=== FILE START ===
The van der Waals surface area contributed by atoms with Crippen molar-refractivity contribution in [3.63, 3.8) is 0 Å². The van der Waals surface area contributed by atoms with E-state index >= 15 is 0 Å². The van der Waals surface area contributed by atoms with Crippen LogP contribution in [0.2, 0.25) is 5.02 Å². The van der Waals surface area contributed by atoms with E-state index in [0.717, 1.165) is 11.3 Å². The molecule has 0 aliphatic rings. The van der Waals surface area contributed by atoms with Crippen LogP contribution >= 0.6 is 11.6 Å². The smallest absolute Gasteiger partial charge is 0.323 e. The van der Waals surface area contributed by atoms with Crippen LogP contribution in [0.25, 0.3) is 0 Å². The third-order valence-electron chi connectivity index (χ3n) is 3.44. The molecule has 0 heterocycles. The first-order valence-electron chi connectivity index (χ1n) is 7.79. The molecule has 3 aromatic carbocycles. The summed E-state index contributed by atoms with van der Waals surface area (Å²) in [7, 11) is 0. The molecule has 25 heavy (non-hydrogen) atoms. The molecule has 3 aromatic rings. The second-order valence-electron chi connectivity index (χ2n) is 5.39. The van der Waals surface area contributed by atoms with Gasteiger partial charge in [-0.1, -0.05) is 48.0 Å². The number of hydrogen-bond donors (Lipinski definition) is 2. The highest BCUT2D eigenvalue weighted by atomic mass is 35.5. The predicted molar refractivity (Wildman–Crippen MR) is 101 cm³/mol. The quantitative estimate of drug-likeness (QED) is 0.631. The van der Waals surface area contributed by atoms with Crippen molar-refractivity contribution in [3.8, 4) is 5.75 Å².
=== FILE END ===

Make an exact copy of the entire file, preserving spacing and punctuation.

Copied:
The van der Waals surface area contributed by atoms with Crippen molar-refractivity contribution in [3.63, 3.8) is 0 Å². The van der Waals surface area contributed by atoms with E-state index >= 15 is 0 Å². The van der Waals surface area contributed by atoms with Crippen LogP contribution in [0.2, 0.25) is 5.02 Å². The van der Waals surface area contributed by atoms with E-state index in [0.717, 1.165) is 11.3 Å². The molecule has 0 aliphatic rings. The van der Waals surface area contributed by atoms with Crippen LogP contribution >= 0.6 is 11.6 Å². The smallest absolute Gasteiger partial charge is 0.323 e. The van der Waals surface area contributed by atoms with Crippen LogP contribution in [0.25, 0.3) is 0 Å². The third-order valence-electron chi connectivity index (χ3n) is 3.44. The molecule has 0 heterocycles. The first-order valence-electron chi connectivity index (χ1n) is 7.79. The molecule has 3 aromatic carbocycles. The summed E-state index contributed by atoms with van der Waals surface area (Å²) in [7, 11) is 0. The molecule has 25 heavy (non-hydrogen) atoms. The molecule has 3 aromatic rings. The second-order valence-electron chi connectivity index (χ2n) is 5.39. The van der Waals surface area contributed by atoms with Gasteiger partial charge in [-0.1, -0.05) is 48.0 Å². The number of hydrogen-bond donors (Lipinski definition) is 2. The highest BCUT2D eigenvalue weighted by atomic mass is 35.5. The predicted molar refractivity (Wildman–Crippen MR) is 101 cm³/mol. The quantitative estimate of drug-likeness (QED) is 0.631. The van der Waals surface area contributed by atoms with Crippen molar-refractivity contribution in [3.8, 4) is 5.75 Å².